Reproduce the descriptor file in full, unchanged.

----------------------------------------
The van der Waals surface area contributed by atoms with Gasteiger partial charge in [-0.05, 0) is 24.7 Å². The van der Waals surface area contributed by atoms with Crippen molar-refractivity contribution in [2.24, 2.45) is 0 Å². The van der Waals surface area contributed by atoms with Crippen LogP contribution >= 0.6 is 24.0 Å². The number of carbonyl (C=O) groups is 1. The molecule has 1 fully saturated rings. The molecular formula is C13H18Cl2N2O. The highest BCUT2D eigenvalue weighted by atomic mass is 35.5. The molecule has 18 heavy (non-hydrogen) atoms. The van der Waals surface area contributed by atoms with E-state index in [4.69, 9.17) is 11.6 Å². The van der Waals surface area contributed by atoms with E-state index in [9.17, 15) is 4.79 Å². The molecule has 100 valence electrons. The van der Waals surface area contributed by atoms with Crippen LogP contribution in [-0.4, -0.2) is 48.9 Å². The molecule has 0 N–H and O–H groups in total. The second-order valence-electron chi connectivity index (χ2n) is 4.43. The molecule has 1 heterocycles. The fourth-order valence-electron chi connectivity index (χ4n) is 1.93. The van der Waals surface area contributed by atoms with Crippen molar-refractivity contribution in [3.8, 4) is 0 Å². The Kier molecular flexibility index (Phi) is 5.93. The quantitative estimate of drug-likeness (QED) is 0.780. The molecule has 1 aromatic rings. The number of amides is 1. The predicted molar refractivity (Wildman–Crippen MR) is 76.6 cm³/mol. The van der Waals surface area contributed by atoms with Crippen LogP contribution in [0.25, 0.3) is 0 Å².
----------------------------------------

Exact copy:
The van der Waals surface area contributed by atoms with Gasteiger partial charge in [-0.05, 0) is 24.7 Å². The van der Waals surface area contributed by atoms with Crippen molar-refractivity contribution in [2.24, 2.45) is 0 Å². The van der Waals surface area contributed by atoms with Crippen LogP contribution >= 0.6 is 24.0 Å². The number of carbonyl (C=O) groups is 1. The molecule has 1 fully saturated rings. The molecular formula is C13H18Cl2N2O. The highest BCUT2D eigenvalue weighted by atomic mass is 35.5. The molecule has 18 heavy (non-hydrogen) atoms. The van der Waals surface area contributed by atoms with E-state index in [4.69, 9.17) is 11.6 Å². The van der Waals surface area contributed by atoms with E-state index in [9.17, 15) is 4.79 Å². The molecule has 100 valence electrons. The van der Waals surface area contributed by atoms with Crippen LogP contribution in [-0.4, -0.2) is 48.9 Å². The molecule has 0 N–H and O–H groups in total. The second-order valence-electron chi connectivity index (χ2n) is 4.43. The molecule has 1 heterocycles. The fourth-order valence-electron chi connectivity index (χ4n) is 1.93. The van der Waals surface area contributed by atoms with Crippen molar-refractivity contribution in [3.8, 4) is 0 Å². The Kier molecular flexibility index (Phi) is 5.93. The quantitative estimate of drug-likeness (QED) is 0.780. The molecule has 1 aromatic rings. The number of amides is 1. The predicted molar refractivity (Wildman–Crippen MR) is 76.6 cm³/mol. The van der Waals surface area contributed by atoms with Crippen LogP contribution in [0.25, 0.3) is 0 Å².